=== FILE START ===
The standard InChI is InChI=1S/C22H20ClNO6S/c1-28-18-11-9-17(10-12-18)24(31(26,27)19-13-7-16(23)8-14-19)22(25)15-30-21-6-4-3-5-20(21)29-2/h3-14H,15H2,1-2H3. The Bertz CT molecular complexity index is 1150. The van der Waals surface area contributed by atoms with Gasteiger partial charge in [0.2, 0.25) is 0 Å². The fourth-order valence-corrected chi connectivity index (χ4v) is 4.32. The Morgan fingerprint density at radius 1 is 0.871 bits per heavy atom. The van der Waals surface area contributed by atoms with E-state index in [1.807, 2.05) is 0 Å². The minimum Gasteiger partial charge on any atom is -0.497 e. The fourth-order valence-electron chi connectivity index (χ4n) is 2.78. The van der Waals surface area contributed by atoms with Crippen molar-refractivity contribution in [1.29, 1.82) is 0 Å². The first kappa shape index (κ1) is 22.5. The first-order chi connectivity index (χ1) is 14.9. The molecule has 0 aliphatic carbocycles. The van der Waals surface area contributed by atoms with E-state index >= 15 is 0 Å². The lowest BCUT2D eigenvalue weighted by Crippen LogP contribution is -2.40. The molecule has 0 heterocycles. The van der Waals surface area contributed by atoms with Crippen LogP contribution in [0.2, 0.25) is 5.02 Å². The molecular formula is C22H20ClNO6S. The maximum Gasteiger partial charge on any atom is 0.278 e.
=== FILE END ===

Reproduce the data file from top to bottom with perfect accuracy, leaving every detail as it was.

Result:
The standard InChI is InChI=1S/C22H20ClNO6S/c1-28-18-11-9-17(10-12-18)24(31(26,27)19-13-7-16(23)8-14-19)22(25)15-30-21-6-4-3-5-20(21)29-2/h3-14H,15H2,1-2H3. The Bertz CT molecular complexity index is 1150. The van der Waals surface area contributed by atoms with Gasteiger partial charge in [0.2, 0.25) is 0 Å². The fourth-order valence-corrected chi connectivity index (χ4v) is 4.32. The Morgan fingerprint density at radius 1 is 0.871 bits per heavy atom. The van der Waals surface area contributed by atoms with E-state index in [1.807, 2.05) is 0 Å². The minimum Gasteiger partial charge on any atom is -0.497 e. The fourth-order valence-electron chi connectivity index (χ4n) is 2.78. The van der Waals surface area contributed by atoms with Crippen molar-refractivity contribution in [1.29, 1.82) is 0 Å². The first kappa shape index (κ1) is 22.5. The first-order chi connectivity index (χ1) is 14.9. The molecule has 0 aliphatic carbocycles. The van der Waals surface area contributed by atoms with E-state index >= 15 is 0 Å². The lowest BCUT2D eigenvalue weighted by Crippen LogP contribution is -2.40. The molecule has 0 heterocycles. The van der Waals surface area contributed by atoms with Crippen LogP contribution in [0.2, 0.25) is 5.02 Å². The molecular formula is C22H20ClNO6S. The maximum Gasteiger partial charge on any atom is 0.278 e.